PH storm-free this week

Published November 15, 2020, 1:36 PM

by Ellalyn De Vera-Ruiz

The Philippines may remain storm-free throughout the week, a welcome respite from back-to-back tropical cyclones that caused one of the worst flooding in the country.

(PAGASA / FILE PHOTO / MANILA BULLETIN)

Philippine Atmospheric, Geophysical, and Astronomical Services Administration  weather specialist Benison Estareja said Sunday there is a less likelihood of a low-pressure area or tropical cyclone formation in the coming week.

As of Sunday, the northeast monsoon or “amihan” remains the prevailing weather system affecting Northern Luzon, he said. 

Estareja said the amihan may continue to bring light to moderate rains over Cagayan Valley.

He warned residents in Cagayan and Isabela to remain vigilant as flooding and landslides are still possible in the region.

Ilocos Norte, Ilocos Sur, La Union, Pangasinan, Abra, Apayao, Benguet, Ifugao, Kalinga, Mountain Province, and Apayao may also experience isolated light monsoon rains.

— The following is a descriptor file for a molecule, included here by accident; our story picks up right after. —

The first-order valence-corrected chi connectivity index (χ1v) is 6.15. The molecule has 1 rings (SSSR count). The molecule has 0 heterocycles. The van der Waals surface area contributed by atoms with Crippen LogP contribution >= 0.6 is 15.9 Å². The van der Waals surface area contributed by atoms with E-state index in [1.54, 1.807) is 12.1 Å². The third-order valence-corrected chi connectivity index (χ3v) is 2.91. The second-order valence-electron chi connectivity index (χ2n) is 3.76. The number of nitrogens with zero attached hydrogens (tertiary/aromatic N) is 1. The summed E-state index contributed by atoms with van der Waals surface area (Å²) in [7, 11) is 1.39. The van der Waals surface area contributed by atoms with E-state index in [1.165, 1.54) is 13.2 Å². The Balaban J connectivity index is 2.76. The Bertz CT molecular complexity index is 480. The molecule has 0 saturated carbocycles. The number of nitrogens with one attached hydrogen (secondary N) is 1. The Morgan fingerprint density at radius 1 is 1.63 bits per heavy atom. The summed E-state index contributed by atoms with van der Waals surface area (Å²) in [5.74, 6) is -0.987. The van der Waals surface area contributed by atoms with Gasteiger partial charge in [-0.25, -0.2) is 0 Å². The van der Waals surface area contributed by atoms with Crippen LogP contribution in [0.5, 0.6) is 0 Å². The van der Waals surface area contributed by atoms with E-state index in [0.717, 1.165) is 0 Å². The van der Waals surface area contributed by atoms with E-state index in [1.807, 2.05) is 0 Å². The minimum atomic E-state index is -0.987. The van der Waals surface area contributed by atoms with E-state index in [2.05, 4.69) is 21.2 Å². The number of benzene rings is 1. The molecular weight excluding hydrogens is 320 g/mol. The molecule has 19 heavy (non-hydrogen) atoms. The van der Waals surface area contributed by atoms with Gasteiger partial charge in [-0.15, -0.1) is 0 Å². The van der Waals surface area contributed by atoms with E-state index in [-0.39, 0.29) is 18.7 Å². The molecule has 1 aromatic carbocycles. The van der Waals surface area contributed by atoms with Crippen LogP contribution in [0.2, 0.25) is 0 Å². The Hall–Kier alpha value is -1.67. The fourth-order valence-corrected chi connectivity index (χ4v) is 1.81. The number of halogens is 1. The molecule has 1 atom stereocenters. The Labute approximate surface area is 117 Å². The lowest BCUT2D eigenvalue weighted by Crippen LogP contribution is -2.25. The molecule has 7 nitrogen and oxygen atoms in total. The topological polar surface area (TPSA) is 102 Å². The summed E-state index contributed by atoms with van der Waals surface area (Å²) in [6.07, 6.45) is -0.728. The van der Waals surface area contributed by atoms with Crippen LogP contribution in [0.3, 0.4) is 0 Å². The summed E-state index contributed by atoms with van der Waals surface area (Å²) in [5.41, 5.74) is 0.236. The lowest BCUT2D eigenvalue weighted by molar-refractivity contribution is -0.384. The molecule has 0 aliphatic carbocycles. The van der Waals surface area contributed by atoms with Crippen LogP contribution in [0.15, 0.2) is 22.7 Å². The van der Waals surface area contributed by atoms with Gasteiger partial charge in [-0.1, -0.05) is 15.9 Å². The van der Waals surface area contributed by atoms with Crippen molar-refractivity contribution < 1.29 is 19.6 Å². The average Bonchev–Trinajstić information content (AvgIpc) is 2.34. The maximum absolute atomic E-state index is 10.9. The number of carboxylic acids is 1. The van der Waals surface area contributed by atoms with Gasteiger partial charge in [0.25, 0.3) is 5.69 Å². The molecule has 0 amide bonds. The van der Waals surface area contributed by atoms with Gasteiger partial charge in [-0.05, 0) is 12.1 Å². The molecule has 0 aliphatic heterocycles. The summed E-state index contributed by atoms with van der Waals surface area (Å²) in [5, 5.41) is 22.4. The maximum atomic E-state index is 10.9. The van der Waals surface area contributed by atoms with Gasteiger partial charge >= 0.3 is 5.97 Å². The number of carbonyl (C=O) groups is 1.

Estareja said the warm weather remains in Metro Manila and the rest of the country but isolated rain showers or thunderstorms may still occur in the afternoon or evening.

He said the warm and humid easterly winds may affect the eastern sections of Visayas and Mindanao, causing a high chance of rains in these areas.

As sea travel remains risky, a gale warning remains in effect Sunday in some of the country’s seaboards due to strong to gale force winds associated with the surge of the amihan.

Rough to very rough seas may prevail over the northern seaboard of Northern Luzon, particularly over Batanes annd northern coast of Cagayan and Babuyan Islands.

The western coasts of Northern Luzon, particularly Ilocos Norte and Ilocos Sur, were also expected to remain rough to very rough.

Fishing boats and other small boats were advised not to venture out into the sea, while larger sea vessels were asked to remain alert against big waves. 

The country had eight tropical cyclones in just 30 days from October to November after a lull from June to September.

The country had “Nika,” “Ofel,” “Pepito,” “Quinta,” “Rolly,” “Siony,” “Tonyo,” and “Ulysses” during this period, bringing to 21 the number of tropical cyclones that formed within the country’ area of responsibility so far this year, one more than its average annually. 

 
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